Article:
Yeah, the board is directly outside their work area, so they just walk out the door and then they can write it on the board. So that's how they would start the process or if it was something that didn't shut their room down right then and there. And they just had a good idea, the tier one boards and prom follow up cards and all that is on the main floor where their startup meeting is. So if they needed to walk over there and grab that, we are trying to make sure the tools are as close to the operators as possible so that they can report those issues. Because really at the end of the day, like if I'm not here for a month, the production should still run. Like the core of what makes Kerry money is the production team. Not anything, you know, I hopefully make it a little better, a little more profitable, but they're the real, they're the ones doing like the, the real work and they need to make sure that the tools are right there for them.

Chris Krnezich (16:00):
You got it. So you've got multiple boards that makes it really easy for the operators, for somebody in your role or somebody in the quality role, they have to walk around and see all the individual boards to get the full picture.

Paul Nadolski (16:12):
Yes, right now it would be walking to each room, see where those boards are at, you know, do a loop around the whole production area to kind of get that full picture.

Chris Krnezich (16:22):
Got it. But like you said, the main thing is to make it easy for that operator, the front line worker to, to get that information and escalate it up the chain easily.

Paul Nadolski (16:31):
Yes. And what I would, you know, love to see in the future is it would be nice to have it digital with the updates, but, you know, we just started all of this, like I said, three months or so ago. So what I would like to do right now is take these next five, six months, build the habit we've already identified on those boards. Things we'd like to change. And these boards were purchased a little bit before I started and no, the boards are a little over a thousand bucks. So I'm like, I'm gonna buy markers, maybe magnets and cover up the stuff we wanna change. So like when this does, and that's goes back to my previous point, I do wanna eventually have everything digital, but right now we can make whatever adjustments we want to these boards. So let's get 'em right.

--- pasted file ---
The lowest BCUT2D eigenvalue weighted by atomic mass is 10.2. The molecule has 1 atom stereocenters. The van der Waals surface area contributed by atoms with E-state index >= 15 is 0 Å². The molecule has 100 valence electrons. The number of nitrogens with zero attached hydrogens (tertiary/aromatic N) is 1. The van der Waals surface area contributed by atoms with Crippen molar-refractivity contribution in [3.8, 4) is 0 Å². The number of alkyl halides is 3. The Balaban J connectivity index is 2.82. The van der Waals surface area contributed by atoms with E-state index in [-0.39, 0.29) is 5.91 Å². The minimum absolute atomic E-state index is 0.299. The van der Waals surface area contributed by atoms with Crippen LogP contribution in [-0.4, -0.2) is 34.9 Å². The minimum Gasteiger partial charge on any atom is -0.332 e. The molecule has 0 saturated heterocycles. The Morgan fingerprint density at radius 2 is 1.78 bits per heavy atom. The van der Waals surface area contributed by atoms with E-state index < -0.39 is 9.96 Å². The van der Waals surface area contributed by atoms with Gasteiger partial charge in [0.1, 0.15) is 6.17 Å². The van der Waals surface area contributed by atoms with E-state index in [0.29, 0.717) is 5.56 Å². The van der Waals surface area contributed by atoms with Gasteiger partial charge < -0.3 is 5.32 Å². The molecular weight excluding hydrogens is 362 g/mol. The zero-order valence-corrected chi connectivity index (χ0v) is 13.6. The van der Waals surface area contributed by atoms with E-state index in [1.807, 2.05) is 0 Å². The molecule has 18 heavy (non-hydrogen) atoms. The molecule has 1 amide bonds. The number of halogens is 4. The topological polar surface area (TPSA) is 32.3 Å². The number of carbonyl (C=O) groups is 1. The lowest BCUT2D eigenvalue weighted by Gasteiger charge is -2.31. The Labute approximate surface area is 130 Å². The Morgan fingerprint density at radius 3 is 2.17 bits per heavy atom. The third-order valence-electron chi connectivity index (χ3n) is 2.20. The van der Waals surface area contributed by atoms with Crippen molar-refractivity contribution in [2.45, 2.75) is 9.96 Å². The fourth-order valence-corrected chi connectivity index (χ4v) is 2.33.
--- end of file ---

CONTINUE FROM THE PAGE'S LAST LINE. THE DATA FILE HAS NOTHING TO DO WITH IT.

Paul Nadolski (17:21):
Let's make sure it has the information we want to have. And then it would be great to have a spot where they can update it. And they're, you know, we can look at it anywhere that not necessarily have to walk on the floor, but there is a part of me that believes in having the manual process of writing it and forcing people on the floor to see it. It's the whole idea of gemba, you know, on the spot. Cuz sometimes if you make it easy to not go out there, you won't go out there and you lose focus of where the company is making money.

Chris Krnezich (17:53):
Absolutely. And in your picture of your future vision of how this works, you're on step one. And I think what you're talking about there is like step three or four. So you have to get the process going before you can start introducing these changes to improve upon it.

Paul Nadolski (18:08):
Yeah.

Chris Krnezich (18:08):
For sure. Aside from those boards, what else do you use in your role to detect inefficient processes?

Paul Nadolski (18:17):
Well, that is a really good question. So give me one second to think about that one.

Chris Krnezich (18:23):
Sure.

Paul Nadolski (18:24):
So I think the number one thing we can do is one engage with the operators. And I don't mean just through the board, go out there and ask them, Hey, when you're doing this, what do you run into? So that could also just be observing the whole process. I want to go watch a changeover from start to finish. What is running? What are you running into as a problem? So that part with operator engagement, finding those problems, that's very time consuming, but it's very beneficial to building the relationships. Then there's also the, the data aspect of it. If we can go look at, Hey, here are all the clean and all the changeovers for the past month, where are the outliers and dig into why those are outliers and, and figure those out. So that those outliers get fewer and fewer, you know, that's another way to go about it. Just the classic, you know, data analysis. So that's probably two of the ways that I like to go and kind of find those problems without it just being raised through the tier system.

Chris Krnezich (19:31):
No, I, I agree. I think that one on one interaction where you build that relationship, you can uncover further details than you'd get just by looking at a piece of data. And I think both of those are really important to understand the qualitative as well as the quantitative measures there. It seems like your team at Carrie is hiring right now. So this is a question you might get asked during the interview process. What's your take on people losing jobs as a result of tech, as someone who understands the role that technology's playing in the workplace?

Paul Nadolski (20:02):
Yeah. That's a really good question. And I think it's a question that has played humanity throughout history. You know when sewing machines were made, some people didn't want to use them cause they were like, well, what are the people we've hired to sew going to do? But I think what some people also don't think about is what are the new jobs being created by that technology? I mean, 70 years ago there wasn't an it department now there's it there's coders. There's what we're doing right now. So there, yes, maybe one way of doing things isn't done that way anymore. But that means that there'll be a new opportunity cuz with every new technology comes a new opportunity and we just might not know it yet, but it's going to, it's going to appear.

Chris Krnezich (20:55):